Continued from here: Constellations Part 1: The Creation
After my first iteration didn’t quite do it, I had to hit the drawing board. Dante had the idea to make little constellation cutouts that could fit on a board, a la Blokus. The constellations would fill in the board, and make a pretty sky.
That ended up not being feasible, as the cost of production would be quite high, and we are looking for a sub-$20 price point.
We then thought about the old peg boards and rubber bands. The ones that were used in elementary schools to learn about shapes. (At least I did!) We could have the lines that make up the constellations be the rubber bands, and you’d be able to see the shapes clearly!
Then I did the math. To have enough rubber bands to connect every dot in around 18 constellations, we’d need over 200 rubber bands plus the peg board, again, creating an issue with production. The game also wouldn’t last as long because rubber bands decay pretty quickly. Before we came to that conclusion, however, we had already begun work on creating the mechanics behind the pegboard idea. Later, after a suggestion from one of my work colleagues, we decided a white board with dry-erase markers would work much better!
The issue with version 1 of the game was in the “close counts” rule. So, we had to make it very clear to the player that they could build the constellation in only a certain way. Dante also came up with the idea of using the spectral classes of stars (more on that later) as cards to build the constellations, using a mechanic similar to that of Ticket to Ride. A big difference was that we added cards that would count as multiple cards. In this first iteration of the star card deck, we had cards worth 1, 2, and 3 stars.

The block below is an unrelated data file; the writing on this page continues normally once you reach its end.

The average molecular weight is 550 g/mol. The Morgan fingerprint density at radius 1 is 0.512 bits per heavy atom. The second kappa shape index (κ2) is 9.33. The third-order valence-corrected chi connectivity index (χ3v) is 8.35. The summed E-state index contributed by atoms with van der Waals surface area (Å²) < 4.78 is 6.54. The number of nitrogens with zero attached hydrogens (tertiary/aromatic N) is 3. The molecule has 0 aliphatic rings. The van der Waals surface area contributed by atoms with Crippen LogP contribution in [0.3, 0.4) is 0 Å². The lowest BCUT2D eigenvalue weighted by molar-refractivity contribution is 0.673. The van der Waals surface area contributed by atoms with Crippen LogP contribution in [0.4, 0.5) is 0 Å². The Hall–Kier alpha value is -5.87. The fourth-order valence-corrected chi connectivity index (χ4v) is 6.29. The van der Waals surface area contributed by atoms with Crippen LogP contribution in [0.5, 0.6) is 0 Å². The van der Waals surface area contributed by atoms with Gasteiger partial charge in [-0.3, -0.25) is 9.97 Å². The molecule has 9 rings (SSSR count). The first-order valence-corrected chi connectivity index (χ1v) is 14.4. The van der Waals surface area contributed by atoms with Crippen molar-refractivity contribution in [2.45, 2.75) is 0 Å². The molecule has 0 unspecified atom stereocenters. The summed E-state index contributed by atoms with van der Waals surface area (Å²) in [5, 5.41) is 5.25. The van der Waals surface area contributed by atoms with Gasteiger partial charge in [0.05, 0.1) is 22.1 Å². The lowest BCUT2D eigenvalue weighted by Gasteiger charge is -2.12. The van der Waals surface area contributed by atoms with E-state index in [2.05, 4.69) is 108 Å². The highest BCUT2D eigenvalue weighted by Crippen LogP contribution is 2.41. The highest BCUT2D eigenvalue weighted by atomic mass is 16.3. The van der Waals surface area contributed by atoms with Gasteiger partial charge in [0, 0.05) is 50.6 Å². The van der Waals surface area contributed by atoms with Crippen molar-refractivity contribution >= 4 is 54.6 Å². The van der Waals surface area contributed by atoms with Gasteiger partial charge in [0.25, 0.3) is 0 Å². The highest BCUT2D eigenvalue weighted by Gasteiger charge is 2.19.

Put that all together with the white board, and we had a pretty succinct constellation card. Dante made layouts for each constellation as shown below. I swear he was a machine. He churned out around 30 constellations in a weekend or so.
To play a constellation, you would play the star cards shown on the left side of the card, and then add rubber bands to the board in the shape of the constellation. (The ability at the bottom was for advanced play.)
This was great! It looked so promising. There was no doubt as to how the constellation was formed anymore. I even included rules for the ecliptic (Zodiac) constellations so they would have a place to go. Science was being added, and that was our goal! We knew that there would be no question as to how to build each starry picture. Or so we thought.
I created a paper version (I didn’t want to permanently mark up a dry-erase white board to prototype) that could be drawn on with differently colored markers. I brought it to work to play with some coworkers. After a lunch-break worth of play, I present to you the final board:
The game, similar to the drawings on the final board, was a mess.
This idea, while interesting, had a gaping flaw. Before I share that, allow me to share two facts about constellations:
1: Constellations never overlap in the night sky.
2: Constellations come in many different shapes and sizes.
Put those two together, and players have incredible difficulty “seeing” where a constellation will fit. My colleagues spent much of the time rotating their cards, counting pegs, and tracing paths with their fingers. No one was sure if the cards in their hands would work!
Then, more questions arose. Once you start drawing the constellation on the board, what happens if you misjudge the size? Do you keep drawing? What if you discover a constellation was misdrawn? More than anything, drawing the constellations onto the board took more time than actually playing the game.
The good news was that the mechanic of drawing stars to play the constellations was quite fun. Grabbing a 2-star card felt really good, especially if the next player really wanted it. Unfortunately, the other issues with the game overshadowed that fact by quite a bit.
Overall, after playing this version, it was clear we need to …
… Go back to the drawing board. Buh-dum-tish.
Part 3 is here: Constellations Part 3: Eureka!